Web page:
Comments Received on CHEAPR Eligibility and Program DesignPublic comment on the Connecticut Hydrogen and Electric AutomobilePurchase Rebate (CHEAPR) programJoel M. RineboldConnecticut Hydrogen Fuel Cell CoalitionAugust 12, 2020The Connecticut Hydrogen Fuel Cell Coalition administered by the Connecticut Center forAdvanced Technology compliments DEEP on its continued support for zero emission vehicles andrefueling/recharging. This support is justified to reduce carbon and ambient air pollutants toprotect the health of Connecticut residents. The proof of potential program effectiveness may besomewhat compared to the recent reduction of automotive traffic due to COVID 19. Thisunexpected reduction of traffic resulted in a noticeable and welcomed reduction of air pollutants.Government policies during the COVID-19 pandemic have drastically altered patterns of energydemand around the world. Many international borders were closed and populations were confinedto their homes, which reduced transport and changed consumption patterns. Here we compilegovernment policies and activity data to estimate the decrease in CO 2 emissions during forcedconfinements. Daily global CO 2 emissions decreased by –17% (–11 to –25% for 1σ) by earlyApril 2020 compared with the mean 2019 levels, just under half from changes in surface transport.At their peak, emissions in individual countries decreased by –26% on average. The impact on2020 annual emissions depends on the duration of the confinement, with a low estimate of –4% (–2 to –7%) if prepandemic conditions return by mid-June, and a high estimate of –7% (–3 to –13%)if some restrictions remain worldwide until the end of 2020. Government actions and economicincentives postcrisis will likely influence the global CO 2 emissions path for decades. 1Such reductions may be more pronounced in local areas with high dependency on internalcombustion vehicles, such as Connecticut.In addition, alternative fueled vehicles provide fuel diversity, transportation reliability, and to theextent that businesses and industry in Connecticut can manufacturer clean energy technology, therewill be an added benefit for revenue and job creation. Specifically, hydrogen and fuel celltechnology provides significant and unique opportunities for job creation and economicdevelopment in Connecticut that does not exist for other technologies. Realizing approximately 601 M in annual revenue and investment or approximately 43 percent of the Northeast region’stotal impact, Connecticut’s hydrogen and fuel cell industry supply chain is estimated to contributeover 31 M in state and local tax revenue annually. If newer/emerging hydrogen and fuel celltechnology were to gain momentum, the number of companies and employment for the industrycould grow substantially. Hydrogen and fuel cell technology provides an opportunity forConnecticut to more fully utilize its renewable energy industry using hydrogen and fuel cells fortransportation. Such use could maintain Connecticut’s role as an economic showcase forregionally manufactured energy technology while reducing NOx and CO 2 emissions.Le Quéré, Corinne, et al. Temporary reduction in daily global CO2 emissions during the COVID-19 forcedconfinement. Climate Change. May 2020.1CHEAPR Eligibility and Program Design2020 Formal Comments ReceivedPage 15 of 81Updated on: 8-25-2020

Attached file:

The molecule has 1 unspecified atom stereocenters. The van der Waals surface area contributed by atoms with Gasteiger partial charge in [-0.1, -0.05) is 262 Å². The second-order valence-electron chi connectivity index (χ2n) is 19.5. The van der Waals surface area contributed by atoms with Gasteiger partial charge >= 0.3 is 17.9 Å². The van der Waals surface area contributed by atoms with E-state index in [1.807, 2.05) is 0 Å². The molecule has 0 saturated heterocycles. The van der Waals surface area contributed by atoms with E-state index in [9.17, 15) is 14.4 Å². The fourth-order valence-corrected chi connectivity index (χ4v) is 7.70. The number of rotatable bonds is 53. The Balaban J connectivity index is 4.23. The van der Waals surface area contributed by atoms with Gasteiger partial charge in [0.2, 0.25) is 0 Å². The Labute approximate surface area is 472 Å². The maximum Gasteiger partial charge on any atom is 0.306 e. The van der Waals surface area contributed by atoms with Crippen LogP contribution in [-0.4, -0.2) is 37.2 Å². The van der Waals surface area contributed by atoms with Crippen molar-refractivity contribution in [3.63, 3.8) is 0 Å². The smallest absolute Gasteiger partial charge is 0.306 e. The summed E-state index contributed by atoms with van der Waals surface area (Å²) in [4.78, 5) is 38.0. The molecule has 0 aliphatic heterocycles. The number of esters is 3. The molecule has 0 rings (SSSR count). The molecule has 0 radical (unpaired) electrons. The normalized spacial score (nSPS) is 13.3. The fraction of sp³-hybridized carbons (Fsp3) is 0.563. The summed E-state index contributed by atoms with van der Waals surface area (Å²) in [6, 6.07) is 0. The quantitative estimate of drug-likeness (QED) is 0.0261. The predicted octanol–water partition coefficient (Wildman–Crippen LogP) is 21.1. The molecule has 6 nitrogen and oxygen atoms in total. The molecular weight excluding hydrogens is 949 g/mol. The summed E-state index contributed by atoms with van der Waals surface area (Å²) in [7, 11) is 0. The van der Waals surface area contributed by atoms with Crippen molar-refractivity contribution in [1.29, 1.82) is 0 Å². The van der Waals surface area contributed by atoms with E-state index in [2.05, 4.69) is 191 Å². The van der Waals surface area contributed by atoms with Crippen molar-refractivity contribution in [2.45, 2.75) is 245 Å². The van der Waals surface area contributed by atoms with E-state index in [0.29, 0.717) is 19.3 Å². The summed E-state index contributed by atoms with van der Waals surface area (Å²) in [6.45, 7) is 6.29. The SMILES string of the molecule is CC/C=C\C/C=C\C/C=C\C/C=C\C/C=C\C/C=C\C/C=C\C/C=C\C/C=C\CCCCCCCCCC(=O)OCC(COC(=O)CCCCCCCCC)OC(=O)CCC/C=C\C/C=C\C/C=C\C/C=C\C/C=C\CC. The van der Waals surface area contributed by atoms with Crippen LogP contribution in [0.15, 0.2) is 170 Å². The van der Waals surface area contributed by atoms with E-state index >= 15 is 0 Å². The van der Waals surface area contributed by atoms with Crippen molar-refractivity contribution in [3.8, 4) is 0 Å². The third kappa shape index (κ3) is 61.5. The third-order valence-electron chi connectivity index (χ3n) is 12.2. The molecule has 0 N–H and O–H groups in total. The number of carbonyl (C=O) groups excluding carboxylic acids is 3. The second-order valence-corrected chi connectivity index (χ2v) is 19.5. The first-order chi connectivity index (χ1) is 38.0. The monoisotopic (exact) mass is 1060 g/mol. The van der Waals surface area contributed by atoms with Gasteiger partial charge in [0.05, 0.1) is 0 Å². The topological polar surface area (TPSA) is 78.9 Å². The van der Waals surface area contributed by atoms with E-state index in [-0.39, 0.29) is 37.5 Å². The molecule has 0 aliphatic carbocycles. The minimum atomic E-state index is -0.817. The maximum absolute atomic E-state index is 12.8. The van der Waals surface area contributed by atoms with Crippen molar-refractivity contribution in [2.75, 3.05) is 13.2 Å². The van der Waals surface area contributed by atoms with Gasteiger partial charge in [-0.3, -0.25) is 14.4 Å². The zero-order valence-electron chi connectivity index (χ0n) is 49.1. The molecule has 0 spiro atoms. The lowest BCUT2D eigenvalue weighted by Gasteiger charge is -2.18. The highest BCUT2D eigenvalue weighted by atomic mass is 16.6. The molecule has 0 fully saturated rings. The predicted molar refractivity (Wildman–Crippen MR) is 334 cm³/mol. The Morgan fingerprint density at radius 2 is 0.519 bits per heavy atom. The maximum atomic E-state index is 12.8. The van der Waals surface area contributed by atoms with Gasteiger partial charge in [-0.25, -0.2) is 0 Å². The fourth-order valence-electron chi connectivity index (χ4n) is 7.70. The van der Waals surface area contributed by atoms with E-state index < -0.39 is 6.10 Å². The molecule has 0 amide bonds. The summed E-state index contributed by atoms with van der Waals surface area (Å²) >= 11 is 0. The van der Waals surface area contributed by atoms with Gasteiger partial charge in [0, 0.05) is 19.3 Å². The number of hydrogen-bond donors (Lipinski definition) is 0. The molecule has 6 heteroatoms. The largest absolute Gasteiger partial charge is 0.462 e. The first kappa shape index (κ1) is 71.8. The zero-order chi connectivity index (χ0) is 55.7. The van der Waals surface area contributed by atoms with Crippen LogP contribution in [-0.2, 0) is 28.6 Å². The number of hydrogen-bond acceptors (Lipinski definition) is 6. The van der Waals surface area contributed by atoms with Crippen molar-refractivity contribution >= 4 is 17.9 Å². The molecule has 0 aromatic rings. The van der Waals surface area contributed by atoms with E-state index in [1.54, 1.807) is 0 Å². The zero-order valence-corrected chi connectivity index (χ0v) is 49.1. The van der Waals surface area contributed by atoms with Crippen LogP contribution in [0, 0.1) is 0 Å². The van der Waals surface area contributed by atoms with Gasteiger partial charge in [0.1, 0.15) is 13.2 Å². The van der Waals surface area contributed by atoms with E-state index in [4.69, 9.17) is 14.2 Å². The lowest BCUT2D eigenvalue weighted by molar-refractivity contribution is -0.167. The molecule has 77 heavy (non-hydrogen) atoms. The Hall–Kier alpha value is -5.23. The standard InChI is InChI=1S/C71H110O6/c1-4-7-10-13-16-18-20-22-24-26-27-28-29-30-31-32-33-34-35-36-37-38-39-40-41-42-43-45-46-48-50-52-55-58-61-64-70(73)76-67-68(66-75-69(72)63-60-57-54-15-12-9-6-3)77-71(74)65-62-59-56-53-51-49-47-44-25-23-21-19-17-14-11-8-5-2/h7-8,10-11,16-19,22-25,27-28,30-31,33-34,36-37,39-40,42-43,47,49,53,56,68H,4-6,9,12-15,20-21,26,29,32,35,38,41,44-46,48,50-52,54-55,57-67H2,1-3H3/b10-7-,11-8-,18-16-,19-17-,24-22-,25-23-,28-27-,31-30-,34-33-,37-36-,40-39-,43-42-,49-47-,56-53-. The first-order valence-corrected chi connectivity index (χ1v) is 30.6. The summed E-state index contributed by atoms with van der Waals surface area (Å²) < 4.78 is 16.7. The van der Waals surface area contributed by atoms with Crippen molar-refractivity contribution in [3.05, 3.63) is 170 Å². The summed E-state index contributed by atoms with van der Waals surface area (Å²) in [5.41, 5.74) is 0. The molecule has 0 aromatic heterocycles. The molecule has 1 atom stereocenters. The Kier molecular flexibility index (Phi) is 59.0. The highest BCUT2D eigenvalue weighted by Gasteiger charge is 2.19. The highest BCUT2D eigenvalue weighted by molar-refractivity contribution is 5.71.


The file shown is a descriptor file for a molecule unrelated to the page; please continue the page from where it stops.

Comments Received on CHEAPR Eligibility and Program DesignConsequently, the CHFCC suggests maintaining the program incentive levels for Fuel Cell ElectricVehicles (FCEV) and Battery Electric Vehicles (BEV), which includes a 5000 rebate for FCEVs.These Zero Emission Vehicles (ZEV) are not competitive, moreover they serve different marketswith FCEV being favored for long

Plug-In Hybrid EVs (these are nearly pointless, but offer some benefit) (electric range of at least 25 miles): 500 I also urge you to restore the price cap for eligible vehicles to 50,000. The price cap was lowered from 50,000 to 42,000 in October 2019, removing a number of EV models from eligibility. Restoring the higher price cap would